I know very little about football, but even I could see, watching England’s match against Portugal yesterday, that England played well only after their captain had retired injured and their star player had been sent off. I wonder whether there’s something in the English psychology that values a win – in any field – only when it’s against the odds? Deep down the players perhaps know just how pampered they are. On the 90th anniversary of the beginning of the Battle of the Somme did they feel undeserving of the fabulous material rewards they’d receive for winning a football game? These players are on contracts of several tens of thousands of pounds per week. They had nothing to prove by winning until they had a real battle on their hands. Only then did they play to their full potential.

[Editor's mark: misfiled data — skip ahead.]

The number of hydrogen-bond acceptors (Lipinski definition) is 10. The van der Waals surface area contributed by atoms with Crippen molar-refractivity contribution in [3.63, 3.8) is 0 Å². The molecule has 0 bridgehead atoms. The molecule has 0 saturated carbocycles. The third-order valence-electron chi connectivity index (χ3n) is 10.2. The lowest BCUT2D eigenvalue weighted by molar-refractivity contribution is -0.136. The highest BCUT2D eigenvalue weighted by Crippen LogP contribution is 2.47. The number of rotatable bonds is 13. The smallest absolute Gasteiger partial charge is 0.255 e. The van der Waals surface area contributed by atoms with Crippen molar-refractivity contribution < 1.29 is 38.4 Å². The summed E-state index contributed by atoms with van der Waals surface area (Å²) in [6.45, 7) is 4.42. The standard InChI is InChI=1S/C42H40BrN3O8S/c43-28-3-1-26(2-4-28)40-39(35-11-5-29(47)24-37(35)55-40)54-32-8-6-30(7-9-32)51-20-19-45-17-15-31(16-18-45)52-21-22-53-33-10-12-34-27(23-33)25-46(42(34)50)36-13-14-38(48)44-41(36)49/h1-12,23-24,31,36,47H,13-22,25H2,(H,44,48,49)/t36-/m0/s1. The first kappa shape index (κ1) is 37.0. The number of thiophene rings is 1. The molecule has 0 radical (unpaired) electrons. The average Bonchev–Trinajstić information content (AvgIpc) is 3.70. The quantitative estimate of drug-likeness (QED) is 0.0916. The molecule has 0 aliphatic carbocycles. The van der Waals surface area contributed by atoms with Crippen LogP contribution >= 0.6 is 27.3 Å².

There is a wider policy question. In the UK, as in most other western countries, the government tries to help people who are out of work. It gives cash payments to the unemployed. Because such schemes are run nationally, they cannot and do not discriminate between those who need the money and those who would actually be better off without government help. There is such a class of person, and there’s no telling how big it is. But it is a downside of remote government that welfare programmes delivering cash benefits to people on the condition that they do nothing with their lives is likely to stifle any sense of pride and achievement. As with the multi-millionaire footballers (whose salaries aren’t paid by the taxpayer, thankfully), this generosity gives people no challenge to overcome, nothing to play for.